(source: YouTube)

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Grab your hot dish, pour yourself a beer or three, and fire up the old YouTube channel – Charlie Berens’ got something to say about rural Wisconsin, cripes almighty.

Using drink recipes and direct promotions, Berens hopes to shine a light on rural Wisconsin’s struggles during the Covid-19 pandemic.

Berens produces “Manitowoc Minute,” a series of parody videos in which Berens plays a small town news anchor who retains his regional accent as a point of pride, if not clarity. Dressed in a plaid shirt, camouflage jacket, a tie, and a baseball cap, Berens talks about the news in Manitowoc, Wisconsin, and around the country.

Manitowoc, a town of over 32,000, is a typical Rust Belt town, Berens said. It’s located on the west coast of Lake Michigan about two hours north of Milwaukee. It’s best known for its shipbuilding and crane industry, he said.

Through “Manitowoc Minute” and other videos he’s done over the past three years, Berens has brought to light how to speak Midwestern, how Wisconsin dads react to tornadoes, and what it’s like to be a husband in Ikea. Phrases like “grab a beer or tree,” “some of yuse,” and “keep ‘er moving,” pepper the short clips about life in the Midwest. They’ve created quite a following for him in his home state of Wisconsin, and all over the Midwest. It’s not unusual for his videos to go viral within minutes of his posting them.

Now, he’s using the videos he has filmed during quarantine to help support farms and hospitals in Wisconsin’s rural areas.

During the Covid-19 quarantine, Berens said he found himself looking for things to do.

“Everyone was bored and wondering what to do, and I thought, everyone drinks, right?” he told the Daily Yonder in an interview. “So the first one I did was on an Old Fashioned. And the census was sitting on my table. Doing the census is so important. And I say that because I didn’t know what the census meant, and when I found out, I thought I would mention it in the video.”

The Midwest, he said, so far has one of the highest rates of filling out the census – not that he’s taking all the credit for that.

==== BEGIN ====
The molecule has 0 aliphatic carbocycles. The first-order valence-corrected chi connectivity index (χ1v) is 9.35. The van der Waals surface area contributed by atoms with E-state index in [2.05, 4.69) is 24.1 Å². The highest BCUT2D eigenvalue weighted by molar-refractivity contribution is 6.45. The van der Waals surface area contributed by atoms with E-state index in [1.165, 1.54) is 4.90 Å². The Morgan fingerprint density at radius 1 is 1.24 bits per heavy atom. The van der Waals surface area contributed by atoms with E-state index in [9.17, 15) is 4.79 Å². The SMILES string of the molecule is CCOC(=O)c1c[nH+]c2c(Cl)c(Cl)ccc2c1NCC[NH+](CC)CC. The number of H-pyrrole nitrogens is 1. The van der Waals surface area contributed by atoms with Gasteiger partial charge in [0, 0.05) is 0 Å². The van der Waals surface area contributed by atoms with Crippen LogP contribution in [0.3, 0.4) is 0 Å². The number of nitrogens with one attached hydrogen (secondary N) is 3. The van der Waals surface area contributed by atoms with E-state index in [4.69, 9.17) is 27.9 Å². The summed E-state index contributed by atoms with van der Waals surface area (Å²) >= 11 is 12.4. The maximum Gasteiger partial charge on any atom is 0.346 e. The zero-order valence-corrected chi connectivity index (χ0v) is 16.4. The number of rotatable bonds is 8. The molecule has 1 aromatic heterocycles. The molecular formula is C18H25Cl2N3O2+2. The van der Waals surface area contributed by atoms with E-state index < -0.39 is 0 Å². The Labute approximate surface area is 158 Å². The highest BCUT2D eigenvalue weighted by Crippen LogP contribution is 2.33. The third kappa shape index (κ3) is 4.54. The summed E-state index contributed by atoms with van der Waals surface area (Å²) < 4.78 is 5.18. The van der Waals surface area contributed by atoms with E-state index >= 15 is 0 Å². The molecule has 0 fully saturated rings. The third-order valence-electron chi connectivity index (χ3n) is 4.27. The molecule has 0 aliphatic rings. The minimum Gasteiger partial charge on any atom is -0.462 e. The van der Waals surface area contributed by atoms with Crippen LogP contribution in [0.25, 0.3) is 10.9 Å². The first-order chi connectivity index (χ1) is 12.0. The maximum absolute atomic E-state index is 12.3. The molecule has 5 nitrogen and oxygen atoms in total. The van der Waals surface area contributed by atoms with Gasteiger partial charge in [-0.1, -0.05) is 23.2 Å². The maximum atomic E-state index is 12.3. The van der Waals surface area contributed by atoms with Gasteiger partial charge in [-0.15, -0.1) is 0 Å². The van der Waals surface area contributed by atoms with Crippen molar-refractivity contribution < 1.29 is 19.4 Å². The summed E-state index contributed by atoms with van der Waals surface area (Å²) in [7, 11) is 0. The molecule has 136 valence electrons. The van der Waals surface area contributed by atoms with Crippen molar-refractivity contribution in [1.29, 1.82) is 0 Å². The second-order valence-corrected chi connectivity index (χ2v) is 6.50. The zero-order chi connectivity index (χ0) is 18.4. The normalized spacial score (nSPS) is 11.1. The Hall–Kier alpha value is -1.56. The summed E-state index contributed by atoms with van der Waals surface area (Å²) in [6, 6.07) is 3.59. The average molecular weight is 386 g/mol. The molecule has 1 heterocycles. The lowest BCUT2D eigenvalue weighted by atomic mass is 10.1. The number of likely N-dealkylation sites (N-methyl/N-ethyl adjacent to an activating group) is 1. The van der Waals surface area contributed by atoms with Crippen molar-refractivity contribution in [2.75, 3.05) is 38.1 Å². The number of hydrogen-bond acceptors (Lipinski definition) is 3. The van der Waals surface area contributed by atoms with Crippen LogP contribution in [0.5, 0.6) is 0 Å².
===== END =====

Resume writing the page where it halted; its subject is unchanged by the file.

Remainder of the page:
In one quarantine video “How to Make a Bloody Mary – Quarantine Kitchen,” Berens called his father, a doctor at Children’s Hospital Wisconsin. His father asked people watching to send masks and other supplies to the hospital. The response was so positive, other hospitals called Berens to ask him to mention them, he said in a later episode of “Manitowoc Minute.” That led to poll workers asking him to talk about people coming out to work at the polls for the special election in April.

“My point is this, if hospitals are desperate enough to ask a guy in a duck jacket and no pants,… sorry, spoiler alert,” he said in one episode. “If hospitals are desperate enough to ask me to ask you for equipment, then it don’t make sense for me to ask you to go hang out at a polling Petri dish and further overwhelm the hospitals.”

In some of his quarantine videos, he promotes local dairy farms – for the milk and ice cream he uses in 1950s dinner club cocktails, and the cheese he uses to make a hot dish.

“Dairy farmers are very much a part of the culture of Wisconsin,” he said. “They’re having a tough time during the quarantine. But they were having a tough time before that with the tariffs. And they were having a tough time before that too. Culturally speaking, I think it’s very important that we support these rural companies that don’t necessarily always get the attention they need.”

Berens, who grew up in the suburbs of Milwaukee, attended the University of Wisconsin – Madison and graduated with a degree in journalism. His career took him across the country as a news broadcaster. But the pressure to lose his Midwest accent, among other things, helped him realize news wasn’t his gig.

“I didn’t really like news. It’s not what I really wanted to do,” he said. “So I decided to do stand-up. And one of the characters I created was a guy who didn’t get the voice lessons like I did.”

So far, he said, he’s not sure if the videos have increased sales at the places he’s mentioned, but he has gotten some pretty nice gift baskets out of the deal. He said he looks forward to a time when he can get back out on the road, doing stand-up in small towns.

“I’ve done tours of my stand-up routine, and I’ve done tours of small town. I just love them. It’s fun to be in those places” he said. “Sometimes, the towns become a little bit like a ghost town, but some places have these beautiful theaters and great little bars. Maybe now that we all know how to work from home, more of us will be moving back to those rural areas to support them.”

All we can say is…”Keep ‘er moving!”